Arrangement of items (objects, names, values, categories, etc.) that are represented as being "above", "below", or "at the same level as" one another.- Hierarchy
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Job title of a lower-level management position that is primarily based on authority over workers or workplace.
Carry out policies passed down a hierarchy from the level above.
A theory involves concepts or constructs that are related in such a way as to explain why certain phenomena occur.
It is possible to find the utilization of hierarchical subordination in all bureaucratic structures. This means that higher-level offices supervise lower-level offices.
In a hierarchy or tree structure of any kind, a superior is an individual or position at a higher level in the hierarchy than another (a "subordinate" or "inferior"), and thus closer to the apex.
A tree structure, tree diagram, or tree model is a way of representing the hierarchical nature of a structure in a graphical form.
Autocephaly (from αὐτοκεφαλία, meaning "property of being self-headed") is the status of a hierarchical Christian church whose head bishop does not report to any higher-ranking bishop.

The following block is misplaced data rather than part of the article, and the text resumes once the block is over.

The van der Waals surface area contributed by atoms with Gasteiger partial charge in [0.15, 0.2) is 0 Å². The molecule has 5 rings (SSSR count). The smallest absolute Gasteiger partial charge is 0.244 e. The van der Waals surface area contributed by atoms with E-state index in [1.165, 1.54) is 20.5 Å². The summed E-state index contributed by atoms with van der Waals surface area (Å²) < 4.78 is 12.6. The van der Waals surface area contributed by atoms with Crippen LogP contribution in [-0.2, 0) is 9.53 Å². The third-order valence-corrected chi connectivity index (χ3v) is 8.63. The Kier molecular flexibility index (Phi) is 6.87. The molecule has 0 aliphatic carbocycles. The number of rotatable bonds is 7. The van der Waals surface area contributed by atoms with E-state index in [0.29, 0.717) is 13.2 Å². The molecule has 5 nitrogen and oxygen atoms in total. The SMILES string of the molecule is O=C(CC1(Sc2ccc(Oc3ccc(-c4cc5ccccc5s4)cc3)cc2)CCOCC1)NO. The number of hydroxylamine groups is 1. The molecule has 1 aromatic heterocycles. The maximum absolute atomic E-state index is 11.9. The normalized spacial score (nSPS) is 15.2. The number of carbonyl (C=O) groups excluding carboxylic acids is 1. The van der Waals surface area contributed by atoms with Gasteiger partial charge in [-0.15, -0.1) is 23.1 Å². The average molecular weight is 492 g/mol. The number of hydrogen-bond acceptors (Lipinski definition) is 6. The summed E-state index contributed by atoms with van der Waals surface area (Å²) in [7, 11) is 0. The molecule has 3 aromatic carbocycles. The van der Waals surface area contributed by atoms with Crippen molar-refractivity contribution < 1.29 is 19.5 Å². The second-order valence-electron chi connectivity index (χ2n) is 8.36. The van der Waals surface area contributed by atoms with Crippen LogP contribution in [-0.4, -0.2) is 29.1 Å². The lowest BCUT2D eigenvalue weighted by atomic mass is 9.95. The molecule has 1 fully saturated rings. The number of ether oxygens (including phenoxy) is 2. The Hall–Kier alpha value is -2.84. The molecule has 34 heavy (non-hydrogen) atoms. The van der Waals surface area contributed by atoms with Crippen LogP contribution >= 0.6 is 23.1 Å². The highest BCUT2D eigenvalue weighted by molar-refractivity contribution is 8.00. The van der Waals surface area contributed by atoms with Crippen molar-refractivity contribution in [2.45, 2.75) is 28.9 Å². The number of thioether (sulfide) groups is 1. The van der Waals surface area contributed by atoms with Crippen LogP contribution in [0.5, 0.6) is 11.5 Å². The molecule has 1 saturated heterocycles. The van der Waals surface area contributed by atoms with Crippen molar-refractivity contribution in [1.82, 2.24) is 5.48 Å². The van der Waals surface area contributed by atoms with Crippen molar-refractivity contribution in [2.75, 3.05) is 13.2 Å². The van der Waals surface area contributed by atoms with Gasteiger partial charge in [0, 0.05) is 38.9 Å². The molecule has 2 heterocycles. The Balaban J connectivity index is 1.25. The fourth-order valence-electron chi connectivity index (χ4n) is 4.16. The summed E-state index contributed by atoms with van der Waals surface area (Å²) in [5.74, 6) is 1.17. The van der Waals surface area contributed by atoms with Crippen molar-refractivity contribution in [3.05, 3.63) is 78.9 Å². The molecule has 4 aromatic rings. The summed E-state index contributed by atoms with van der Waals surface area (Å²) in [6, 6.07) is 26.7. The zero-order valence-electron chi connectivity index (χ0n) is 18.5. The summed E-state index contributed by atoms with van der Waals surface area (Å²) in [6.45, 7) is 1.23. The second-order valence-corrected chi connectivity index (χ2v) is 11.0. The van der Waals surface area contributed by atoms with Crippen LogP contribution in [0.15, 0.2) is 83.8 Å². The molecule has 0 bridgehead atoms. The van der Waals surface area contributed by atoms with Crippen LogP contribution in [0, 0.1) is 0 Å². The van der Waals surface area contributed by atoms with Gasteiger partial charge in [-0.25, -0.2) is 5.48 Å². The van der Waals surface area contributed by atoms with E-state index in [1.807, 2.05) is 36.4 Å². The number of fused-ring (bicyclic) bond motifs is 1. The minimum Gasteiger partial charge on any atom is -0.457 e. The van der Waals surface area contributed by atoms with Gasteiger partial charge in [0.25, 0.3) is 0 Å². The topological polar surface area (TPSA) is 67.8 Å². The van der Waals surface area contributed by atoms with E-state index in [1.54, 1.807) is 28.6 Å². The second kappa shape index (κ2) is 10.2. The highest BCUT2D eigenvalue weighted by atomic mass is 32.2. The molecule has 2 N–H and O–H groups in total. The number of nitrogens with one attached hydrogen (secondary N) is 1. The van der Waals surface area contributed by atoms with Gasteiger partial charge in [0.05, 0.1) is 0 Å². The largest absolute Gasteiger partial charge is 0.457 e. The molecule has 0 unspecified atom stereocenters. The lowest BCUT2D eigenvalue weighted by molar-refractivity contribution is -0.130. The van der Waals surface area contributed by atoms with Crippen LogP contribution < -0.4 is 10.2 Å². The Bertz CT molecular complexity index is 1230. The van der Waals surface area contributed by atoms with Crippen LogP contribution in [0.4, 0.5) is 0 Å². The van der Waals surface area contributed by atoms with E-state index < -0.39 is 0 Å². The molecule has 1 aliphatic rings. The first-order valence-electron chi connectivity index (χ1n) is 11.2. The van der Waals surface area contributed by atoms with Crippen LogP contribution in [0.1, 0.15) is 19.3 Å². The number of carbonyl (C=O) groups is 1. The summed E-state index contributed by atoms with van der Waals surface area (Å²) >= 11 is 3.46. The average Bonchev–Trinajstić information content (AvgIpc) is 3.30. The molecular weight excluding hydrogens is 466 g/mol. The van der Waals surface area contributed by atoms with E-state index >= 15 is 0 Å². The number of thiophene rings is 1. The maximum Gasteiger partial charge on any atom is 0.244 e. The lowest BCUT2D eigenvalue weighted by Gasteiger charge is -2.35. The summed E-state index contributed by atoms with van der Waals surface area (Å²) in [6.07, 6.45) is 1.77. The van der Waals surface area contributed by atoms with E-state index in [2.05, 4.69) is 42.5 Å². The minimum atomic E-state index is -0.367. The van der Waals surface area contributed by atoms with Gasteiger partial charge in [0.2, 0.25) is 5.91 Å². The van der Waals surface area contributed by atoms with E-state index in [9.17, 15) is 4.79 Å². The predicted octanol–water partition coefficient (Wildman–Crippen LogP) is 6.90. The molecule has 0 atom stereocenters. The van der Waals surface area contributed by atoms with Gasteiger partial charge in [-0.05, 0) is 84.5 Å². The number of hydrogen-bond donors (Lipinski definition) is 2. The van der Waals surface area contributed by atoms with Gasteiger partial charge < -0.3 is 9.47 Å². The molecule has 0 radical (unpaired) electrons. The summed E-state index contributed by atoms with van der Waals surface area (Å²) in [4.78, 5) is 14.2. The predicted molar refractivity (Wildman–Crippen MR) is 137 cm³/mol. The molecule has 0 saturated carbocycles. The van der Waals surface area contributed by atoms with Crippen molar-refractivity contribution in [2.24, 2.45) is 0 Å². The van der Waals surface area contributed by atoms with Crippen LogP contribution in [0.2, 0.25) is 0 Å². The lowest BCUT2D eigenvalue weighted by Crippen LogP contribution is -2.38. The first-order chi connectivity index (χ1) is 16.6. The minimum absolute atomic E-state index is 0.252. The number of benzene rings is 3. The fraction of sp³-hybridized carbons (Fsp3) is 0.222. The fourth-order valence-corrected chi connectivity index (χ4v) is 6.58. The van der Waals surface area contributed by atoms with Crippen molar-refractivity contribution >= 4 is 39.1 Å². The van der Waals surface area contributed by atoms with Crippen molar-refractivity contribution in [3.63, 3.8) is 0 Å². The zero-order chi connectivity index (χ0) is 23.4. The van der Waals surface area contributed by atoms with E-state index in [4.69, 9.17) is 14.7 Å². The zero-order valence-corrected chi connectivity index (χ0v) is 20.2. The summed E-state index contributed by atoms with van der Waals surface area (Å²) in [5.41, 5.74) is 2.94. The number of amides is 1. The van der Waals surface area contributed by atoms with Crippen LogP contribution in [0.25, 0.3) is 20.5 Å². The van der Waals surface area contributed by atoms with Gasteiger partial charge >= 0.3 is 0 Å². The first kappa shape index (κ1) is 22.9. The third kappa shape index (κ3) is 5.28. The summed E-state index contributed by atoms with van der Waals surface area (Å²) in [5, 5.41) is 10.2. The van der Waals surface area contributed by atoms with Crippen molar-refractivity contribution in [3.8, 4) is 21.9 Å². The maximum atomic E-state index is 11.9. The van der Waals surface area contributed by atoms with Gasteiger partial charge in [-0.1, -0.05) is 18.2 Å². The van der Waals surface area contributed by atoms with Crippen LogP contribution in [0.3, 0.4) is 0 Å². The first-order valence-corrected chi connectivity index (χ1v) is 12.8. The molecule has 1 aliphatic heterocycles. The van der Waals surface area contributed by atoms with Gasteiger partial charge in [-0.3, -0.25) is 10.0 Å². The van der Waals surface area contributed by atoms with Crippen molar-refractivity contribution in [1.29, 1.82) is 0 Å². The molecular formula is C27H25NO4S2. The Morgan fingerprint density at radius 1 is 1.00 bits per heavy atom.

A heterarchy is a system of organization where the elements of the organization are unranked (non-hierarchical) or where they possess the potential to be ranked a number of different ways.
In biology, a dominance hierarchy (formerly and colloquially called a pecking order) is a type of social hierarchy that arises when members of animal social groups interact, creating a ranking system.
Group of interacting or interrelated elements that act according to a set of rules to form a unified whole.
Logic has been applied to categories such as taxonomy, ontology, assessment, and hierarchies.
Proprietary library classification system which allows new books to be added to a library in their appropriate location based on subject.
The classification structure is hierarchical and the notation follows the same hierarchy.
Linnaean name also has two meanings: depending on the context, it may either refer to a formal name given by Linnaeus (personally), such as Giraffa camelopardalis Linnaeus, 1758, or a formal name in the accepted nomenclature (as opposed to a modernistic clade name).
Species can be placed in a ranked hierarchy, starting with either domains or kingdoms.